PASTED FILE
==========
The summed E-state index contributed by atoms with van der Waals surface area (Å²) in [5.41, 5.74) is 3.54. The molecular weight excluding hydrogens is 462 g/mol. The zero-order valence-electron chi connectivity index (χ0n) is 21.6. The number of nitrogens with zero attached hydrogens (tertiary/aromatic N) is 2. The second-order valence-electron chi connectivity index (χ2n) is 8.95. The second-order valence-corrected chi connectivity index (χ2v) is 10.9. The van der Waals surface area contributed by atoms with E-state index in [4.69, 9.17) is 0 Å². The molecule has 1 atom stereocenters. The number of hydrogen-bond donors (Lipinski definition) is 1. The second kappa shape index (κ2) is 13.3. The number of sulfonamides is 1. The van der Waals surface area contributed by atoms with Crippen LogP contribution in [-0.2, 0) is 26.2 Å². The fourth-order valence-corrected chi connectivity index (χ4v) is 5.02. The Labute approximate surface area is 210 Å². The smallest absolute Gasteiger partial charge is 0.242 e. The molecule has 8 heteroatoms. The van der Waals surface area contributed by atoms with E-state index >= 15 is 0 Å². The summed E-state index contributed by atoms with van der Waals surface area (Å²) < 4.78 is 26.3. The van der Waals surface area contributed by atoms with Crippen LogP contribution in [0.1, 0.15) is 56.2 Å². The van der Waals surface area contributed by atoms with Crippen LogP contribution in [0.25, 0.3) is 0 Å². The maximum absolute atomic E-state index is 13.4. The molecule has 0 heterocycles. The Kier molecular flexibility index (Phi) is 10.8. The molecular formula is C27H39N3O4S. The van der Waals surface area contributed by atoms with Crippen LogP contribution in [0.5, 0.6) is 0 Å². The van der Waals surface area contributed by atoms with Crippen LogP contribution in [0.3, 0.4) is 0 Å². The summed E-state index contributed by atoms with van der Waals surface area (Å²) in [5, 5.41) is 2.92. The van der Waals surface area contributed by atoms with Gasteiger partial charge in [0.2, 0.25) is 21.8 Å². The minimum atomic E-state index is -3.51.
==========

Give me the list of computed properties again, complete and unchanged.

The summed E-state index contributed by atoms with van der Waals surface area (Å²) in [5.41, 5.74) is 3.54. The molecular weight excluding hydrogens is 462 g/mol. The zero-order valence-electron chi connectivity index (χ0n) is 21.6. The number of nitrogens with zero attached hydrogens (tertiary/aromatic N) is 2. The second-order valence-electron chi connectivity index (χ2n) is 8.95. The second-order valence-corrected chi connectivity index (χ2v) is 10.9. The van der Waals surface area contributed by atoms with E-state index in [4.69, 9.17) is 0 Å². The molecule has 1 atom stereocenters. The number of hydrogen-bond donors (Lipinski definition) is 1. The second kappa shape index (κ2) is 13.3. The number of sulfonamides is 1. The van der Waals surface area contributed by atoms with Crippen LogP contribution in [-0.2, 0) is 26.2 Å². The fourth-order valence-corrected chi connectivity index (χ4v) is 5.02. The Labute approximate surface area is 210 Å². The smallest absolute Gasteiger partial charge is 0.242 e. The molecule has 8 heteroatoms. The van der Waals surface area contributed by atoms with E-state index >= 15 is 0 Å². The summed E-state index contributed by atoms with van der Waals surface area (Å²) < 4.78 is 26.3. The van der Waals surface area contributed by atoms with Crippen LogP contribution in [0.1, 0.15) is 56.2 Å². The van der Waals surface area contributed by atoms with Crippen LogP contribution in [0.25, 0.3) is 0 Å². The maximum absolute atomic E-state index is 13.4. The molecule has 0 heterocycles. The Kier molecular flexibility index (Phi) is 10.8. The molecular formula is C27H39N3O4S. The van der Waals surface area contributed by atoms with Crippen LogP contribution in [0.5, 0.6) is 0 Å². The van der Waals surface area contributed by atoms with Crippen LogP contribution in [0.3, 0.4) is 0 Å². The summed E-state index contributed by atoms with van der Waals surface area (Å²) in [5, 5.41) is 2.92. The van der Waals surface area contributed by atoms with Gasteiger partial charge in [0.2, 0.25) is 21.8 Å². The minimum atomic E-state index is -3.51.